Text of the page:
Stages of noni fruit photo by Wendy Cutler via Flickr
Just when awards season seem to be over, here comes the VISIONary Awards. Among the nominees there is an urban beekeeper, an organic Noni farmer, and an active wear company reusing trash bags and cell phones to create its clothing line. Along with Foodies and Entrepreneurs, Photographers makes up the somewhat random selection of categories for this deserving honor. I'm highlighting the more environmentally-conscious candidates among the nominees. If you decide who takes the award, you could share in the prizes. In the Foodie category, Steve Frailey of Hawaiian Health Ohana in Kaui started organic farming in the 1970s in California growing acres of pears, persimmons and veggies. Now he's focused on a noni fruit farm in Hawaii, eaten for its 165 nutrients and extensive list of health benefits including antioxidant properties and immune boosters. He makes it into fruit leather but this isn't sweet stuff you gnaw on. Noni tastes like blue cheese.
A juice bar in Austin includes it in smoothies and raw food restaurants serve it in dressings. Slap it on some crackers. Besides the leather, there a lotion and BioBandage for people and pets. If Steve wins he'll invest the $20,000 prize in more sustainable efficiencies on his organic farm.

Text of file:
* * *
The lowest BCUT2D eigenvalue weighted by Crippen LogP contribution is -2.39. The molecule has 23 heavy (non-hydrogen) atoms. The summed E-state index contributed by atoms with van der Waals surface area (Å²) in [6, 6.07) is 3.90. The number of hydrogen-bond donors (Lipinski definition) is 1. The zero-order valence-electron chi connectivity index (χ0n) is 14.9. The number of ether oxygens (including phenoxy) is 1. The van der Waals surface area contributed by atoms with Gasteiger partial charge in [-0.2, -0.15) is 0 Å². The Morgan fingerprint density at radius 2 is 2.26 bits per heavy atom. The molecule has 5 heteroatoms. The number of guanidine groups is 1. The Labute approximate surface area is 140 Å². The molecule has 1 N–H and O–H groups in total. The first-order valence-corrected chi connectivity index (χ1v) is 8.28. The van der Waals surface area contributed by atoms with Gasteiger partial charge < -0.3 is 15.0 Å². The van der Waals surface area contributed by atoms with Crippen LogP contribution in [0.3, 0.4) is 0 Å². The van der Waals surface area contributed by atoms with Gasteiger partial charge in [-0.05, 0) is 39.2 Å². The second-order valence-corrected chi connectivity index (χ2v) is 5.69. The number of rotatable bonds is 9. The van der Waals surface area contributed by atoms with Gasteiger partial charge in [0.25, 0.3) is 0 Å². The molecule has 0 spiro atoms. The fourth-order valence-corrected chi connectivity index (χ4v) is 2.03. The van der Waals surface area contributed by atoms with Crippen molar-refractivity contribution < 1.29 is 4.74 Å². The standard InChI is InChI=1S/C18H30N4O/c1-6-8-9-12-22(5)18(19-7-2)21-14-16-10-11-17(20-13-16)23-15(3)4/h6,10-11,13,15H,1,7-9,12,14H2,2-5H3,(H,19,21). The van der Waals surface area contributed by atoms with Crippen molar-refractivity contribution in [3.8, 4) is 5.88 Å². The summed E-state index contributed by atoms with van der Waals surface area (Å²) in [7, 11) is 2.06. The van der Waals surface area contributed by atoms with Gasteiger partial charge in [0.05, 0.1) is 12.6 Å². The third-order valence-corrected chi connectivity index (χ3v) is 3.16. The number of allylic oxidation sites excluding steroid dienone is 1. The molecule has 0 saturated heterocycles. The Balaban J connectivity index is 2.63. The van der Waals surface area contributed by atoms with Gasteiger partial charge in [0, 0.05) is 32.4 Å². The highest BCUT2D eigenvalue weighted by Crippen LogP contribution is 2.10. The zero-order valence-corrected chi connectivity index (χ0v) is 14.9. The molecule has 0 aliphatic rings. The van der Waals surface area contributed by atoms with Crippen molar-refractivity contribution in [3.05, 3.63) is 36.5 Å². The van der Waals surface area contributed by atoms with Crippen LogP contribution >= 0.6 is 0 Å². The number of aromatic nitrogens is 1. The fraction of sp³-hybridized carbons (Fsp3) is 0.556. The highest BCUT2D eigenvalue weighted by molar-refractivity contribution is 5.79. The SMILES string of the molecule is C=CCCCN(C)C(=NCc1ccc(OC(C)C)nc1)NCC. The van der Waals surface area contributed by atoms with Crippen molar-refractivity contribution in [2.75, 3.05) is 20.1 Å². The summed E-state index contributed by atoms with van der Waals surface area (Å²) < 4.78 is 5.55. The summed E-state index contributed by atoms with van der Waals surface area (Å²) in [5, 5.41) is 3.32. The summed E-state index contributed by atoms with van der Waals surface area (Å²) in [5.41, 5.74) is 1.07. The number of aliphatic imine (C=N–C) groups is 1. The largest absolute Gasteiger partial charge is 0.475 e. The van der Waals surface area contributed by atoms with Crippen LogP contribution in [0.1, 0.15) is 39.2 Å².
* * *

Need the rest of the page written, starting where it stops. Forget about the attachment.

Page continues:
The VISIONary Awards is the vision of graphics and microchip design firm, AMD, Advanced Micro Devices, entrepreneurs who share a passion for food, photos and recognizing these visions with a generous prize, and plans to spread the winnings with voters, too. Read on.
LiveProud "Charisma" shirt of recycled plastic trash bags, yogurt cups, computer keyboards.
Recycled yogurt cup and keyboard clothes
With the goal of recycling one million cubic inches of landfill space into clothing before Earth Day, Phil Tepfer and Charles Bogoian, owners of LiveProud, are nominated in the Entrepreneurs category. The Boston-based company makes high-performance active wear apparel for hiking, sailing and yoga from textiles of recycled and reclaimed materials.
Everything from plastic bottles and cell phones to TV casings and computer keyboards, trash bags, and yogurt cups are used for the textiles, as well as sustainable hemp, bamboo, coconut shells, and corn. And they support environmental groups focused on ocean conservation, such as Sailors for the Sea and Save Our Shores.
Ballard Honey by urban beekeepers Ballard Bee Company.
From Hives to Honey
Another worthy environmentally-minded visionary in the Foodie category is urban beekeeper and honey maker, Corky Luster of the Ballard Bee Company, who's trying to keep the honeybee population alive and pollinating Seattle's gardens and parks. He started with two hives and when folks went wild for his raw, unfiltered Ballard Honey, the hives multiplied to 60. Luster also sets up others prospective urban beekeepers who want hives in their yards and even rents to Hive Hosts.
Vote for a worthy VISIONary candidate and the recipient will receive a $20,000 award. Plus you'll be entered to win a Canon EOS 5D Mark II (if voting in photography) and a culinary tour of New York (if voting for a foodie) and/or the Grand Prize, a vacation in Tokyo, Japan, a beautiful and beleaguered country that could use some visitors.